In 1994, The Rwandan Hutu majority was directed by the government to murder everyone in the country’s Tutsi minority. Over the course of one hundred days, 800,000 people were killed, often by machete. Philip Gourevitch, a staff writer at The New Yorker, offers his account of this genocide and its aftermath, drawing the title of his book from a letter sent by pastors in one Tutsi community to their church president, a Hutu.
Gourevitch writes compellingly of the ethnic strife and mass killings in Rwanda. He describes his reactions and reflections during his repeated visits to this tiny African country and uses the stories of the people he interviews to add depth to his narrative.
Gourevitch provides the reader with his motivation for probing into these grizzly events: “[T]he best reason I have come up with for looking closely into Rwanda’s stories is that ignoring them makes me even more uncomfortable about existence and my place in it. The horror, as horror, interests me only insofar as a precise memory of the offense is necessary to understand its legacy.”
The author explains why the events in Rwanda should not be regarded as just another tribal dispute. The effects of this genocide impacted Rwanda and neighboring countries directly. Additionally, he examines the responses of the Central African and international communities for what they did or did not do in historical context.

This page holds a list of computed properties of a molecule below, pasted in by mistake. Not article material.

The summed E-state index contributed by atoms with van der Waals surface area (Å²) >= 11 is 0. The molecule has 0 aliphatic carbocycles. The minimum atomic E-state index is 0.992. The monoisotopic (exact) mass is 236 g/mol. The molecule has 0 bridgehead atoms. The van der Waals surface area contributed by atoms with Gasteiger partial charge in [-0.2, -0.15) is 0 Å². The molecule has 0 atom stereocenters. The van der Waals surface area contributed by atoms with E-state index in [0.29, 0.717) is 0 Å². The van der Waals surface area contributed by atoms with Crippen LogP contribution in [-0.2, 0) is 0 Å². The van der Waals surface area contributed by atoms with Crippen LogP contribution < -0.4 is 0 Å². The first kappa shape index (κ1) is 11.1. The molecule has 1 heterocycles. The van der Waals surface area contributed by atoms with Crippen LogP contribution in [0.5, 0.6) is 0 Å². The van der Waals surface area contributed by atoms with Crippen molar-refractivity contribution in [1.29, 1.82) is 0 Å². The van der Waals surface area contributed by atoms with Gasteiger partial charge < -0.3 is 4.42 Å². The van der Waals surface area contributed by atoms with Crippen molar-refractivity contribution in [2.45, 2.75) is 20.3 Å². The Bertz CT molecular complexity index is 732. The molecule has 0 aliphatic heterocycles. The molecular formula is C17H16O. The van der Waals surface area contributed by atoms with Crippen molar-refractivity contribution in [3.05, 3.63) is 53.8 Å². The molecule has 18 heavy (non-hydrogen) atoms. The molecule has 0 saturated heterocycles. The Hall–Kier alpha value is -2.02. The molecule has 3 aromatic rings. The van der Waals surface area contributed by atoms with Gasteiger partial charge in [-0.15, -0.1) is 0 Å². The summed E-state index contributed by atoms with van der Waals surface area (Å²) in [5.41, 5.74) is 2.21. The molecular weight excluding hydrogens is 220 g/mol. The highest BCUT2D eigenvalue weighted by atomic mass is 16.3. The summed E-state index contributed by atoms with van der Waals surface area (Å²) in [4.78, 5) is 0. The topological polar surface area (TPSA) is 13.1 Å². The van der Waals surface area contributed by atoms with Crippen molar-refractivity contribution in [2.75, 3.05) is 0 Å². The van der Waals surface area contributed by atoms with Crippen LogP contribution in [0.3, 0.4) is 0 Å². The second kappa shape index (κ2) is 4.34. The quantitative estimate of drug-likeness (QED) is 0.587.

Larger questions emerge which neither Gourevitch nor any author can definitively answer: Can animosity between majority and minority groups be overcome to form cohesive societies with a national identity? Can new leaders offer sane political orders? What does it mean to be human in a world that can be at times inhuman? Through his reflections, research, and interviews, Philip Gourevitch forces us to examine the best and the worst of the human spirit, as we ask, “Why does this happen?”.
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